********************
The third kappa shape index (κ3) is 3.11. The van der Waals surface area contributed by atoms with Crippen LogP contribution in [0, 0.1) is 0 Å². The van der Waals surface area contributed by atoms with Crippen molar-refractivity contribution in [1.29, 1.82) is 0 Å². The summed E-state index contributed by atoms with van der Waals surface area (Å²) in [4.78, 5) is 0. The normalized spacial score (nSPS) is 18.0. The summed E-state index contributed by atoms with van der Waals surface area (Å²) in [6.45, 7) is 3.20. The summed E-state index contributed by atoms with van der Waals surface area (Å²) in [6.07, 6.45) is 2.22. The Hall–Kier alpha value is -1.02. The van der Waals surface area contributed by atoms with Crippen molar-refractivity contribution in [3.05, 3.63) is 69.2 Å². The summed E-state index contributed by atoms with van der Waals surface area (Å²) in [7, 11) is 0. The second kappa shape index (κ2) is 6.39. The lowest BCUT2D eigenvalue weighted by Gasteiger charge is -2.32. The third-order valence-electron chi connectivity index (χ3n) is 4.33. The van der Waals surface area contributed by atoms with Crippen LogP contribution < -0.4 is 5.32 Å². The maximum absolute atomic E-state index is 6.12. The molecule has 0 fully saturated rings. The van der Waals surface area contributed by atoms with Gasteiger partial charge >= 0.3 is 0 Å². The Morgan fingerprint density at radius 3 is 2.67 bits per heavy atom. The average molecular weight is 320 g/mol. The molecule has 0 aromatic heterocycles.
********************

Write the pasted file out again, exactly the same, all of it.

The third kappa shape index (κ3) is 3.11. The van der Waals surface area contributed by atoms with Crippen LogP contribution in [0, 0.1) is 0 Å². The van der Waals surface area contributed by atoms with Crippen molar-refractivity contribution in [1.29, 1.82) is 0 Å². The summed E-state index contributed by atoms with van der Waals surface area (Å²) in [4.78, 5) is 0. The normalized spacial score (nSPS) is 18.0. The summed E-state index contributed by atoms with van der Waals surface area (Å²) in [6.45, 7) is 3.20. The summed E-state index contributed by atoms with van der Waals surface area (Å²) in [6.07, 6.45) is 2.22. The Hall–Kier alpha value is -1.02. The van der Waals surface area contributed by atoms with Crippen molar-refractivity contribution in [3.05, 3.63) is 69.2 Å². The summed E-state index contributed by atoms with van der Waals surface area (Å²) in [7, 11) is 0. The second kappa shape index (κ2) is 6.39. The lowest BCUT2D eigenvalue weighted by Gasteiger charge is -2.32. The third-order valence-electron chi connectivity index (χ3n) is 4.33. The van der Waals surface area contributed by atoms with Crippen LogP contribution < -0.4 is 5.32 Å². The maximum absolute atomic E-state index is 6.12. The molecule has 0 fully saturated rings. The van der Waals surface area contributed by atoms with Gasteiger partial charge >= 0.3 is 0 Å². The Morgan fingerprint density at radius 3 is 2.67 bits per heavy atom. The average molecular weight is 320 g/mol. The molecule has 0 aromatic heterocycles.